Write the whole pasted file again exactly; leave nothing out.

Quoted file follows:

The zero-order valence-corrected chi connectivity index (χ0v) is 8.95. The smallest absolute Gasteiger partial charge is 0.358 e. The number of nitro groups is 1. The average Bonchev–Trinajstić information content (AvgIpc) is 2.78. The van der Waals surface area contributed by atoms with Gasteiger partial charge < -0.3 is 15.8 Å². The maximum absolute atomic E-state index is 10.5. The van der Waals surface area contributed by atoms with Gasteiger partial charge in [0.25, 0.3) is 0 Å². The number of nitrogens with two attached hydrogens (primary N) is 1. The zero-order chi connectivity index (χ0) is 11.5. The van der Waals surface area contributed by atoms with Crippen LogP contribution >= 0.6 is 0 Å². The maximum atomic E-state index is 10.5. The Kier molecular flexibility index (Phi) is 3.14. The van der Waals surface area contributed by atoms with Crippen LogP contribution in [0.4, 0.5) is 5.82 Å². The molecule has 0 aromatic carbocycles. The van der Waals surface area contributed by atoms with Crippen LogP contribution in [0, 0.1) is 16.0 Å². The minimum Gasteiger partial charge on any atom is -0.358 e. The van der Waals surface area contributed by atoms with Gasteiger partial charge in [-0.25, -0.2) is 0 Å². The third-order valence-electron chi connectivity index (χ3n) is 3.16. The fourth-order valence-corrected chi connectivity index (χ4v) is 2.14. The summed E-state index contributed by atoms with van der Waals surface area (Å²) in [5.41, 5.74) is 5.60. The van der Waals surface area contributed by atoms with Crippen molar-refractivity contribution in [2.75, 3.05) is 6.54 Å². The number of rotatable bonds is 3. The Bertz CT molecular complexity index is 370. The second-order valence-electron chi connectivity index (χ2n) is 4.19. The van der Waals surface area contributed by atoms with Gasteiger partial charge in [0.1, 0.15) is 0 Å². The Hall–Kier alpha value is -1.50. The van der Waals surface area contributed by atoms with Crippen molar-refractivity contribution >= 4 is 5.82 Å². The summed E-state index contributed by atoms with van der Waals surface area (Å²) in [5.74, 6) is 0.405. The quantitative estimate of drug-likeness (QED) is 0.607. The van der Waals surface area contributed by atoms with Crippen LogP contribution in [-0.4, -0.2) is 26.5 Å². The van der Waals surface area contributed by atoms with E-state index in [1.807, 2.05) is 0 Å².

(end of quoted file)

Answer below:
The zero-order valence-corrected chi connectivity index (χ0v) is 8.95. The smallest absolute Gasteiger partial charge is 0.358 e. The number of nitro groups is 1. The average Bonchev–Trinajstić information content (AvgIpc) is 2.78. The van der Waals surface area contributed by atoms with Gasteiger partial charge < -0.3 is 15.8 Å². The maximum absolute atomic E-state index is 10.5. The van der Waals surface area contributed by atoms with Gasteiger partial charge in [0.25, 0.3) is 0 Å². The number of nitrogens with two attached hydrogens (primary N) is 1. The zero-order chi connectivity index (χ0) is 11.5. The van der Waals surface area contributed by atoms with Crippen LogP contribution >= 0.6 is 0 Å². The maximum atomic E-state index is 10.5. The Kier molecular flexibility index (Phi) is 3.14. The van der Waals surface area contributed by atoms with Crippen LogP contribution in [0.4, 0.5) is 5.82 Å². The molecule has 0 aromatic carbocycles. The van der Waals surface area contributed by atoms with Crippen LogP contribution in [0, 0.1) is 16.0 Å². The minimum Gasteiger partial charge on any atom is -0.358 e. The van der Waals surface area contributed by atoms with Gasteiger partial charge in [-0.25, -0.2) is 0 Å². The third-order valence-electron chi connectivity index (χ3n) is 3.16. The fourth-order valence-corrected chi connectivity index (χ4v) is 2.14. The summed E-state index contributed by atoms with van der Waals surface area (Å²) in [5.41, 5.74) is 5.60. The van der Waals surface area contributed by atoms with Crippen molar-refractivity contribution in [2.75, 3.05) is 6.54 Å². The number of rotatable bonds is 3. The Bertz CT molecular complexity index is 370. The second-order valence-electron chi connectivity index (χ2n) is 4.19. The van der Waals surface area contributed by atoms with Gasteiger partial charge in [0.1, 0.15) is 0 Å². The Hall–Kier alpha value is -1.50. The van der Waals surface area contributed by atoms with Crippen molar-refractivity contribution >= 4 is 5.82 Å². The summed E-state index contributed by atoms with van der Waals surface area (Å²) in [5.74, 6) is 0.405. The quantitative estimate of drug-likeness (QED) is 0.607. The van der Waals surface area contributed by atoms with Crippen LogP contribution in [-0.4, -0.2) is 26.5 Å². The van der Waals surface area contributed by atoms with E-state index in [1.807, 2.05) is 0 Å².